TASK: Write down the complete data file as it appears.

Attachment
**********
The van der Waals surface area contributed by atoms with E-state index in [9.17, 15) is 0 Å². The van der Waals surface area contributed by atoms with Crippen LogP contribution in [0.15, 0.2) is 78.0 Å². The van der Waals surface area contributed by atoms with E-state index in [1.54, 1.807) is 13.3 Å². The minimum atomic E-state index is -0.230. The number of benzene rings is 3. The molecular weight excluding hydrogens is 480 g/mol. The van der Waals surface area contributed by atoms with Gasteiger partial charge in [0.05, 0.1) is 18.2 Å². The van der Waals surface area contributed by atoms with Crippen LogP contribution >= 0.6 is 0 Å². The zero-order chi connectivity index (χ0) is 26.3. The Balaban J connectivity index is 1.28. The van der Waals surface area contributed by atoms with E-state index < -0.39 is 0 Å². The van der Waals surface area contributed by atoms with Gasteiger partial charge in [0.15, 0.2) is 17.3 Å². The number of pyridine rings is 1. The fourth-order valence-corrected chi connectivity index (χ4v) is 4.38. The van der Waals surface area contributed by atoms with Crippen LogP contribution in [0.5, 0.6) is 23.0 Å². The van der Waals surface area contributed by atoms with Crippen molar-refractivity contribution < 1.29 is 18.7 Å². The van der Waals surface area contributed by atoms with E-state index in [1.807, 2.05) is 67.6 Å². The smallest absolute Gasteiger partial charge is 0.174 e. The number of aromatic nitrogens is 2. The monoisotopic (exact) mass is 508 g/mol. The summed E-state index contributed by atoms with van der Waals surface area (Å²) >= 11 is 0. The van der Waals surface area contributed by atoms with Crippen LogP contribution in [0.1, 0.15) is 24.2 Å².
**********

The van der Waals surface area contributed by atoms with E-state index in [9.17, 15) is 0 Å². The van der Waals surface area contributed by atoms with Crippen LogP contribution in [0.15, 0.2) is 78.0 Å². The van der Waals surface area contributed by atoms with E-state index in [1.54, 1.807) is 13.3 Å². The minimum atomic E-state index is -0.230. The number of benzene rings is 3. The molecular weight excluding hydrogens is 480 g/mol. The van der Waals surface area contributed by atoms with Gasteiger partial charge in [0.05, 0.1) is 18.2 Å². The van der Waals surface area contributed by atoms with Crippen LogP contribution >= 0.6 is 0 Å². The zero-order chi connectivity index (χ0) is 26.3. The Balaban J connectivity index is 1.28. The van der Waals surface area contributed by atoms with E-state index < -0.39 is 0 Å². The van der Waals surface area contributed by atoms with Gasteiger partial charge in [0.15, 0.2) is 17.3 Å². The number of pyridine rings is 1. The fourth-order valence-corrected chi connectivity index (χ4v) is 4.38. The van der Waals surface area contributed by atoms with Crippen LogP contribution in [0.5, 0.6) is 23.0 Å². The van der Waals surface area contributed by atoms with Crippen molar-refractivity contribution < 1.29 is 18.7 Å². The van der Waals surface area contributed by atoms with E-state index in [1.807, 2.05) is 67.6 Å². The smallest absolute Gasteiger partial charge is 0.174 e. The number of aromatic nitrogens is 2. The monoisotopic (exact) mass is 508 g/mol. The summed E-state index contributed by atoms with van der Waals surface area (Å²) >= 11 is 0. The van der Waals surface area contributed by atoms with Crippen LogP contribution in [0.1, 0.15) is 24.2 Å².